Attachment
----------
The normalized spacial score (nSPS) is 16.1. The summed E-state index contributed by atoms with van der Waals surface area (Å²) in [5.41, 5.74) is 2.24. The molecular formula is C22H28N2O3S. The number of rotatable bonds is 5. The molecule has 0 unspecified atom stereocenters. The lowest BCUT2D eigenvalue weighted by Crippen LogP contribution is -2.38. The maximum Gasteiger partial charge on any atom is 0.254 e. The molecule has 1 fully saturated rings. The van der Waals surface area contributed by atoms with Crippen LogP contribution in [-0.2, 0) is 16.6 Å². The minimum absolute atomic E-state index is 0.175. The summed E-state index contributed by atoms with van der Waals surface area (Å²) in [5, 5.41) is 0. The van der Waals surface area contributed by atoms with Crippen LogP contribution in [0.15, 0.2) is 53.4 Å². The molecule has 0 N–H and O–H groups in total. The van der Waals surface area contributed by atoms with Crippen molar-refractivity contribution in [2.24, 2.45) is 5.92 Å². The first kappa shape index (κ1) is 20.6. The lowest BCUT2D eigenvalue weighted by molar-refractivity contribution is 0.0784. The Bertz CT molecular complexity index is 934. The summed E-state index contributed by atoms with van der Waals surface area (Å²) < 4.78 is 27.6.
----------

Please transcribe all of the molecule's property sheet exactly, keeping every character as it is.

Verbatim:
The normalized spacial score (nSPS) is 16.1. The summed E-state index contributed by atoms with van der Waals surface area (Å²) in [5.41, 5.74) is 2.24. The molecular formula is C22H28N2O3S. The number of rotatable bonds is 5. The molecule has 0 unspecified atom stereocenters. The lowest BCUT2D eigenvalue weighted by Crippen LogP contribution is -2.38. The maximum Gasteiger partial charge on any atom is 0.254 e. The molecule has 1 fully saturated rings. The van der Waals surface area contributed by atoms with Crippen LogP contribution in [-0.2, 0) is 16.6 Å². The minimum absolute atomic E-state index is 0.175. The summed E-state index contributed by atoms with van der Waals surface area (Å²) in [5, 5.41) is 0. The van der Waals surface area contributed by atoms with Crippen LogP contribution in [0.15, 0.2) is 53.4 Å². The molecule has 0 N–H and O–H groups in total. The van der Waals surface area contributed by atoms with Crippen molar-refractivity contribution in [2.24, 2.45) is 5.92 Å². The first kappa shape index (κ1) is 20.6. The lowest BCUT2D eigenvalue weighted by molar-refractivity contribution is 0.0784. The Bertz CT molecular complexity index is 934. The summed E-state index contributed by atoms with van der Waals surface area (Å²) < 4.78 is 27.6.